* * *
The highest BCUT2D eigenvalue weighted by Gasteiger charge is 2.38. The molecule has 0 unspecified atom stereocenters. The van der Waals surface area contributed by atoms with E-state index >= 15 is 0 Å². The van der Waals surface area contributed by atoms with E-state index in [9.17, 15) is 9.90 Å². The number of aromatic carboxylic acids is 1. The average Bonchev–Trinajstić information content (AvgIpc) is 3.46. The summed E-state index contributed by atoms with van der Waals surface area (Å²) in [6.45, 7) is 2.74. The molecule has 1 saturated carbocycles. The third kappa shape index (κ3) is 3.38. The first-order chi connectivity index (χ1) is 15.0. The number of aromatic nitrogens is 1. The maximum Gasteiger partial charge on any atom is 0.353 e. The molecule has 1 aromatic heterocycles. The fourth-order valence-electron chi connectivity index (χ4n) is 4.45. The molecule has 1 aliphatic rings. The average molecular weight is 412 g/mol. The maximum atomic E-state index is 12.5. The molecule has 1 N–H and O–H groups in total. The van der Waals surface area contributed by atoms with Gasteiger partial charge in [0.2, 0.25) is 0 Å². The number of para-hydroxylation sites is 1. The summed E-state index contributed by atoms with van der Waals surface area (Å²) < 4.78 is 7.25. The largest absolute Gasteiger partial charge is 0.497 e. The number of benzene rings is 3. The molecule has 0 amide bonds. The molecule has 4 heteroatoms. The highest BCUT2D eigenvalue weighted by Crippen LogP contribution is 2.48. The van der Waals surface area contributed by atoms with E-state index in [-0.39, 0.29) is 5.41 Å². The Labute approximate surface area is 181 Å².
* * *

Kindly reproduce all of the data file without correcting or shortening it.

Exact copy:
The highest BCUT2D eigenvalue weighted by Gasteiger charge is 2.38. The molecule has 0 unspecified atom stereocenters. The van der Waals surface area contributed by atoms with E-state index >= 15 is 0 Å². The van der Waals surface area contributed by atoms with E-state index in [9.17, 15) is 9.90 Å². The number of aromatic carboxylic acids is 1. The average Bonchev–Trinajstić information content (AvgIpc) is 3.46. The summed E-state index contributed by atoms with van der Waals surface area (Å²) in [6.45, 7) is 2.74. The molecule has 1 saturated carbocycles. The third kappa shape index (κ3) is 3.38. The first-order chi connectivity index (χ1) is 15.0. The number of aromatic nitrogens is 1. The maximum Gasteiger partial charge on any atom is 0.353 e. The molecule has 1 aromatic heterocycles. The fourth-order valence-electron chi connectivity index (χ4n) is 4.45. The molecule has 1 aliphatic rings. The average molecular weight is 412 g/mol. The maximum atomic E-state index is 12.5. The molecule has 1 N–H and O–H groups in total. The van der Waals surface area contributed by atoms with Gasteiger partial charge in [0.2, 0.25) is 0 Å². The number of para-hydroxylation sites is 1. The summed E-state index contributed by atoms with van der Waals surface area (Å²) < 4.78 is 7.25. The largest absolute Gasteiger partial charge is 0.497 e. The number of benzene rings is 3. The molecule has 0 amide bonds. The molecule has 4 heteroatoms. The highest BCUT2D eigenvalue weighted by Crippen LogP contribution is 2.48. The van der Waals surface area contributed by atoms with E-state index in [-0.39, 0.29) is 5.41 Å². The Labute approximate surface area is 181 Å².